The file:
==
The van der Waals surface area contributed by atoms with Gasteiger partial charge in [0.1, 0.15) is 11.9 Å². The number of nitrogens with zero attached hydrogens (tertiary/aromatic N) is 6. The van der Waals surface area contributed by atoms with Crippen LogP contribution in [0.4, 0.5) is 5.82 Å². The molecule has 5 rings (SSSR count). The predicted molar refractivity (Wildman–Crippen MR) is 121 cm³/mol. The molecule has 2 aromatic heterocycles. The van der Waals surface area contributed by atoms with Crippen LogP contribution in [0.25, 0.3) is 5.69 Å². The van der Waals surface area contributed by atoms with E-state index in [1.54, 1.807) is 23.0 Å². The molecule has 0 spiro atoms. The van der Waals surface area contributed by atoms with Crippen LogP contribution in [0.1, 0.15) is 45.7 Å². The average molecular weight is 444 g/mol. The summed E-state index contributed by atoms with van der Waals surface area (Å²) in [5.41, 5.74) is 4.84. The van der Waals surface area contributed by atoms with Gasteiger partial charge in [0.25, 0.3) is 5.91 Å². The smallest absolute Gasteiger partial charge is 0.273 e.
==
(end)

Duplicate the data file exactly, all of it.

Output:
The van der Waals surface area contributed by atoms with Gasteiger partial charge in [0.1, 0.15) is 11.9 Å². The number of nitrogens with zero attached hydrogens (tertiary/aromatic N) is 6. The van der Waals surface area contributed by atoms with Crippen LogP contribution in [0.4, 0.5) is 5.82 Å². The molecule has 5 rings (SSSR count). The predicted molar refractivity (Wildman–Crippen MR) is 121 cm³/mol. The molecule has 2 aromatic heterocycles. The van der Waals surface area contributed by atoms with Crippen LogP contribution in [0.25, 0.3) is 5.69 Å². The van der Waals surface area contributed by atoms with E-state index in [1.54, 1.807) is 23.0 Å². The molecule has 0 spiro atoms. The van der Waals surface area contributed by atoms with Crippen LogP contribution in [0.1, 0.15) is 45.7 Å². The average molecular weight is 444 g/mol. The summed E-state index contributed by atoms with van der Waals surface area (Å²) in [5.41, 5.74) is 4.84. The van der Waals surface area contributed by atoms with Gasteiger partial charge in [0.25, 0.3) is 5.91 Å². The smallest absolute Gasteiger partial charge is 0.273 e.